The United States has imposed sanctions against several companies and vessels, accusing them of transporting Russian oil at prices exceeding the G7-imposed limit.
The US State Department of the Treasury’s Office of Foreign Assets Control (OFAC) announced the sanctions targeting three United Arab Emirates (UAE)-based companies and their associated vessels, alleging their involvement in exporting Russian oil at prices above the $60 per barrel cap.
The companies facing sanctions are Kazan Shipping Incorporated, Progress Shipping Company Limited, and Gallion Navigation Incorporated, all based in the UAE. The vessels subjected to sanctions include Kazan, Ligovsky Prospekt, and NS Century, each registered under the Liberian flag.
The statement also revealed that the sanctioned vessels, while transporting Russian oil, utilized the services of American specialists, adding the complexity to the situation.
The price cap for Russian sea-borne oil of $60 per barrel came into force last year in a bid to both deprive Moscow of a major revenue stream amid its invasion of Ukraine and curb surging global energy prices.
Under the deal, the European Union (EU) and other G7 countries, as well as Australia, ban banks from financing the purchase and sale of Russian oil, insurance companies from insuring shipments, and ports from unloading oil transported by tankers, if traded at a higher price than that fixed by the EU.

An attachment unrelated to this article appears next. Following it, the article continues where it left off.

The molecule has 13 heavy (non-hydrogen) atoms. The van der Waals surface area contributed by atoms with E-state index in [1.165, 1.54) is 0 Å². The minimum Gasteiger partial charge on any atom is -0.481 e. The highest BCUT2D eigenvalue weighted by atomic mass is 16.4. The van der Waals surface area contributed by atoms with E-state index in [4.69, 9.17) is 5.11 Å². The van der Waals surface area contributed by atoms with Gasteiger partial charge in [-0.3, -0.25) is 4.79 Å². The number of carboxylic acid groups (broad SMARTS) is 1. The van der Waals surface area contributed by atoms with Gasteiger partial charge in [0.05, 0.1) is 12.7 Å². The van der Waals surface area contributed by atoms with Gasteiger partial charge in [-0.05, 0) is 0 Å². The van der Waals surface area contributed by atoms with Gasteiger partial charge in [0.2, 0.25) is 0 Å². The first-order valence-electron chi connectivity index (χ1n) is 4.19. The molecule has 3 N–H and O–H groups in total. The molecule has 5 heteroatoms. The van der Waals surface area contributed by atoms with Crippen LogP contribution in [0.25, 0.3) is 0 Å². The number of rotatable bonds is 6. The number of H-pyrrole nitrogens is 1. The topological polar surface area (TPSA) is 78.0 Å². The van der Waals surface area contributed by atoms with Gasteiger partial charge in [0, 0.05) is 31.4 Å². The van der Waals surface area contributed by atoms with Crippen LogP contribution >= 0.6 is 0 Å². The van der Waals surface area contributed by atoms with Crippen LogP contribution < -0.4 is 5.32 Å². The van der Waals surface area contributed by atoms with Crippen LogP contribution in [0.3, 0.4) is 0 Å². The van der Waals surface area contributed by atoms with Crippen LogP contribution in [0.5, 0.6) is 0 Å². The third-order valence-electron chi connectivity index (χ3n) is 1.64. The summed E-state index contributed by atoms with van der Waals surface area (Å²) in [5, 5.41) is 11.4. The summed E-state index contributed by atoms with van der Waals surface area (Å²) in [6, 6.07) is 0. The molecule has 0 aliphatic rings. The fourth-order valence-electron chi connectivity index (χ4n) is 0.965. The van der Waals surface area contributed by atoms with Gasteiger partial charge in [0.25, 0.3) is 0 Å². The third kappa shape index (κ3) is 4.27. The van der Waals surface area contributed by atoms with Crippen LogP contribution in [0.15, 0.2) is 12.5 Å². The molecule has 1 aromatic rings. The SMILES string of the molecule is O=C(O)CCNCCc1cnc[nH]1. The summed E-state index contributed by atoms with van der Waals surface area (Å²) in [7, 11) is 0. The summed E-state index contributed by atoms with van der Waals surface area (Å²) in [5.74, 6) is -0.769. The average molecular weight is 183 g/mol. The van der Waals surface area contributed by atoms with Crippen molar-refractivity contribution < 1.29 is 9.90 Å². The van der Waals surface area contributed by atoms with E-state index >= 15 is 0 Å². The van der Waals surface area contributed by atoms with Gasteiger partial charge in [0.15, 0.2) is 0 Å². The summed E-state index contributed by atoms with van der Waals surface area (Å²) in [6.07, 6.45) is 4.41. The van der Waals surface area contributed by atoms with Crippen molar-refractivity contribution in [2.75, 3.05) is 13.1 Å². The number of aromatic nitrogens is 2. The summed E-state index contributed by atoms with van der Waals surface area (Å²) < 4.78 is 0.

“Shipping companies and vessels participating in the Russian oil trade while using Price Cap Coalition service providers should fully understand that we will hold them accountable for compliance,” said Deputy Secretary of the Treasury Wally Adeyemo.
“We are committed to maintaining market stability in spite of Russia’s war against Ukraine, while cutting into the profits the Kremlin is using to fund its illegal war and remaining unyielding in our pursuit of those facilitating evasion of the price cap,” Adeyemo added.
Despite these efforts, high global oil prices and Russia's utilization of its shadow tanker fleet have contributed to many transactions surpassing the price cap.
Treasury advisers emphasized that while global oil prices have reached approximately $85 per barrel in recent months, driven by production cuts and a lack of spare global production capacity, the coalition remains committed to enforcing the price cap. Measures to tighten enforcement are under consideration to ensure the cap's effectiveness in limiting Kremlin oil revenues.
A recent report from the International Energy Agency (IEA) revealed a significant drop in Russian oil and petroleum product exports in October, falling by 70,000 barrels per day to 7.5 million barrels per day.
Energy-rich Russia has been bombarded with Western sanctions over what Moscow calls a “special military operation” in Ukraine. Sanctions have been driving Russia’s crude oil trade into the shadows, with many oil importers avoiding dealing with the country’s energy companies.
Despite the Western drastic measures to wind down imports of Russian oil, the world's second-largest oil exporter that holds 80 billion barrels of proven oil reserves or 4.8 percent of the world’s total oil reserves, still has plenty of buyers.